Future Oncology Vol. 16 No. 23 | Commentary

What is the alternative? Responding strategically to cancer misinformation

Summary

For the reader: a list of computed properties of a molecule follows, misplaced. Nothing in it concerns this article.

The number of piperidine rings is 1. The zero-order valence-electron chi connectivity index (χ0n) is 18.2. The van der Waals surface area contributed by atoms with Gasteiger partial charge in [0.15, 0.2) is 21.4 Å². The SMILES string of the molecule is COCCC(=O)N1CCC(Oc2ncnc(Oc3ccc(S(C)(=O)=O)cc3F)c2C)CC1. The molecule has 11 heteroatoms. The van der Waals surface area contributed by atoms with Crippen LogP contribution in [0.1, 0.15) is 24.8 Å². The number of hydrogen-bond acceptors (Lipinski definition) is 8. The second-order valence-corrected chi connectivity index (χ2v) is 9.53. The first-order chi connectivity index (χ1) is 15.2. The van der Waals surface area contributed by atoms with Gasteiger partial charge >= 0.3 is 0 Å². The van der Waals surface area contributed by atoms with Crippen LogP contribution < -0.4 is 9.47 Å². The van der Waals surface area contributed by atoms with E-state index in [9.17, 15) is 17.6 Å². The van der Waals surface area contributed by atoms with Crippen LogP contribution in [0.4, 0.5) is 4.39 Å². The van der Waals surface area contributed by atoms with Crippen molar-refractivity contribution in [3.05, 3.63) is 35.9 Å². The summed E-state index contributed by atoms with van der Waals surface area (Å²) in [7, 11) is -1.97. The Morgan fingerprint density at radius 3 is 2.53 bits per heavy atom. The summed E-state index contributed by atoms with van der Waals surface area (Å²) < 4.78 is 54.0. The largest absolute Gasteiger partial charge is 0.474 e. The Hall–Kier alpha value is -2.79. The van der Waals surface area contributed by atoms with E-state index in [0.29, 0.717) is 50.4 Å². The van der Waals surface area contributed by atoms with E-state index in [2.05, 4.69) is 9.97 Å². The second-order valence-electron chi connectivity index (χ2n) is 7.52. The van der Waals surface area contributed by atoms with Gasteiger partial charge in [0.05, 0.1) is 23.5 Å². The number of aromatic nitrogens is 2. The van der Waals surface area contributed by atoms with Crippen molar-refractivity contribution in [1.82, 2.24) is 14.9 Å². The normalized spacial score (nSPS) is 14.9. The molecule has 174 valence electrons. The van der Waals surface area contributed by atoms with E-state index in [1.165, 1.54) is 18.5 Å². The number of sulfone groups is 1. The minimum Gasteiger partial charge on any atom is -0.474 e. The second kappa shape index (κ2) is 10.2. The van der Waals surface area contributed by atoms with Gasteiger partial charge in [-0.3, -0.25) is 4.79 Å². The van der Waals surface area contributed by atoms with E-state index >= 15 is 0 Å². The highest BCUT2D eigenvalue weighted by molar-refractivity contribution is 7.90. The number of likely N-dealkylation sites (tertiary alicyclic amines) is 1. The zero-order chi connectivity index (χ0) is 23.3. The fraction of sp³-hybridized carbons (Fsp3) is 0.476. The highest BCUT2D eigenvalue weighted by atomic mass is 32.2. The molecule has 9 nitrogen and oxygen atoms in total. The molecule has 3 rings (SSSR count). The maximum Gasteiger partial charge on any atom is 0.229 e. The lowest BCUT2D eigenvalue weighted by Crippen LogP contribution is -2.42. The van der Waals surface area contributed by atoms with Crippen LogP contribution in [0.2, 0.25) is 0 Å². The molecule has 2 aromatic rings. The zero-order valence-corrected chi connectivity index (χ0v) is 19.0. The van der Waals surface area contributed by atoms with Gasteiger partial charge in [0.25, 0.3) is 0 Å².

In a 2018 survey, the American Society of Clinical Oncology revealed that nearly four in ten Americans believe cancer can be cured by alternative therapy alone [1]. This is alarming, given research which has found that cancer patients who elect to utilize only alternative therapies have higher mortality rates than those who receive conventional cancer therapy [2]. Confidence in the efficacy of alternative therapies can be extremely costly, often leading patients to fundraise online or travel abroad in search of treatments with no proven benefit [3,4]. Inaccurate information about cancer treatment has many sources: individuals with perceived medical expertise (such as celebrity doctors and ‘health gurus’), influential social media personalities, alternative medicine practitioners, politicians, activists and mass media have all been identified as vectors for misinformation [5]. Their influence is amplified by the internet, where, unfortunately, false information has been shown to spread faster, farther and more broadly than truth [6]. Such threats to patient safety are understandably disheartening. Fortunately, public trust in medical scientists remains high [7]. A 2020 survey of adults in the USA by the Pew Research Center found that 87% of individuals trust medical scientists – higher than any other professional group, including members of the military, clergy and educators [7]. Notably, levels of public trust in medical professionals could potentially have risen even higher during the ongoing COVID-19 pandemic. A national survey conducted among American adults in April 2020 found confidence in hospitals and physicians to be at 97% and confidence in scientists and researchers to be at 93% [8]. Furthermore, three out of five respondents in the Pew survey expressed a desire for scientists to ‘take an active role in policy debates’ [7]. Not only are medical experts trusted, but the public wants to hear from them.

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